Blasts near government bank kill at least 26 in Baghdad
BAGHDAD -- Two car bombs exploded near a government-owned bank in central Baghdad on Sunday, killing at least 26 people and injuring more than 53, police said.
The bombs detonated simultaneously near the Trade Bank of Iraq and left a gaping crater in the street. A statement from Iraq's security forces said the vehicles were loaded with 176 pounds of ammonium nitrate.
A string of bombings and assassinations has killed at least 100 people in the past week. The Sunday blasts were the second attack on a government bank in a week. On June 13, a group of armed men, some said to be wearing Iraqi army uniforms, carried out coordinated bombings around Iraq's Central Bank and stormed the facility. At least 25 people died in the assault. Some of the attackers blew themselves up.
Residents are growing impatient and frustrated at the apparent lack of government leadership. It has been three months since national elections were held, and although parliament convened last Monday, it could be weeks, if not months, before a new government takes office. There are fears that the continued political vacuum will lead to more violence.
Meanwhile, people in the capital are angry about the lack of electricity and water as summer arrives; temperatures have begun to top 120 degrees.
In the southern city of Nasiriyah on Sunday, people protested the lack of services and the government's response. The protest occurred one day after a man was killed and three people were injured when police opened fire on a mob demanding services in the oil-rich city of Basra.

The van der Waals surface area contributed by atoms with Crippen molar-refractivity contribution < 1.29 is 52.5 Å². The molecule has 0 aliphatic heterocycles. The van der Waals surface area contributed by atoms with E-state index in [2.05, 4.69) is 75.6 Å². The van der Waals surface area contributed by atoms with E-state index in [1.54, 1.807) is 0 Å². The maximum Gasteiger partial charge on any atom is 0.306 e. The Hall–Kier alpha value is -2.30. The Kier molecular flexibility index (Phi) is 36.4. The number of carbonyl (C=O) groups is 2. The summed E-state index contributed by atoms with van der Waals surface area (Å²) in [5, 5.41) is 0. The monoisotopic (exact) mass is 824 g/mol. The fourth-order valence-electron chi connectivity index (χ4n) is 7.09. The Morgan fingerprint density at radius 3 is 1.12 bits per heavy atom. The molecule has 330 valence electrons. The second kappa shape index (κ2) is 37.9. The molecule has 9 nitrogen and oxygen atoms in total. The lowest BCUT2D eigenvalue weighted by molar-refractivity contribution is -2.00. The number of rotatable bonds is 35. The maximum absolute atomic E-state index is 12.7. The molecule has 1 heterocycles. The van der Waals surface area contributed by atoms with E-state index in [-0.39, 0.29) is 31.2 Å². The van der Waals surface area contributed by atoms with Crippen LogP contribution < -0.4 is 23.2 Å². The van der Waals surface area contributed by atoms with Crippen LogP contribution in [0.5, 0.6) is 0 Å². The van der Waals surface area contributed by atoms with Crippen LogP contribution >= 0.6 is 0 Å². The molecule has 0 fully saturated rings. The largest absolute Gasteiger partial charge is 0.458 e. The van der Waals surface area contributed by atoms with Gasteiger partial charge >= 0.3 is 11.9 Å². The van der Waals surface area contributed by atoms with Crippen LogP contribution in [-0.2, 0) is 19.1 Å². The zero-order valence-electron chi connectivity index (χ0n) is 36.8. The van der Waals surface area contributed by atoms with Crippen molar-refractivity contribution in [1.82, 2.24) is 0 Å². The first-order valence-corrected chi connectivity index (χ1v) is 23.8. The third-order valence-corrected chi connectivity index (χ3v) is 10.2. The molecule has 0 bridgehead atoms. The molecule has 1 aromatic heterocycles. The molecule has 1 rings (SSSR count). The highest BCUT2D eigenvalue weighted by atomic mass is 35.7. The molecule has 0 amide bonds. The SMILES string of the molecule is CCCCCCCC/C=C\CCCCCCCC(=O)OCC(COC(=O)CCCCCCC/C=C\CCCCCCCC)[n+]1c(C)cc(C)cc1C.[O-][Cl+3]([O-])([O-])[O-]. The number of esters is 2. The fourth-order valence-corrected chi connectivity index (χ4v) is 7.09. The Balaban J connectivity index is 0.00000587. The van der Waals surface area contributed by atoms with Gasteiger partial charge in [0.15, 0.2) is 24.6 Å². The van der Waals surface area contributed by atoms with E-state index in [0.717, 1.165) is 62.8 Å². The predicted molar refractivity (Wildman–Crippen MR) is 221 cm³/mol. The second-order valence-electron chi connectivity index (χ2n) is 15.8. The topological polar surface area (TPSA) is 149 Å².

In Baghdad, the streets were largely deserted after the 11 a.m. bombings around the Trade Bank of Iraq, which was established in 2003 to oversee international investment and reconstruction. More than a dozen bomb-damaged vehicles and rubble from the bank and nearby houses littered the streets.
A statement from the bank's chairman, Hussein al-Uzri, said five bank guards were killed and six wounded.
"The Trade Bank of Iraq, and Iraq itself, are undeterred," Uzri said in the statement. "The work of building Iraq's economic strength -- which the Trade Bank of Iraq is doing so much, and very successfully, to support, and in which we are making significant progress year by year -- goes on uninterrupted, as does the work of the Bank, which will be open for business tomorrow."
At the site of the blasts, which was cordoned off by Iraqi security forces, cranes and front-loaders cleared the debris.
"This is a massacre," said firefighter Mohanned al-Aanee, 35, as he sifted through the debris. "Everybody is vaporized. Security is a lie, and only God is left to protect us."
Alwan is a special correspondent.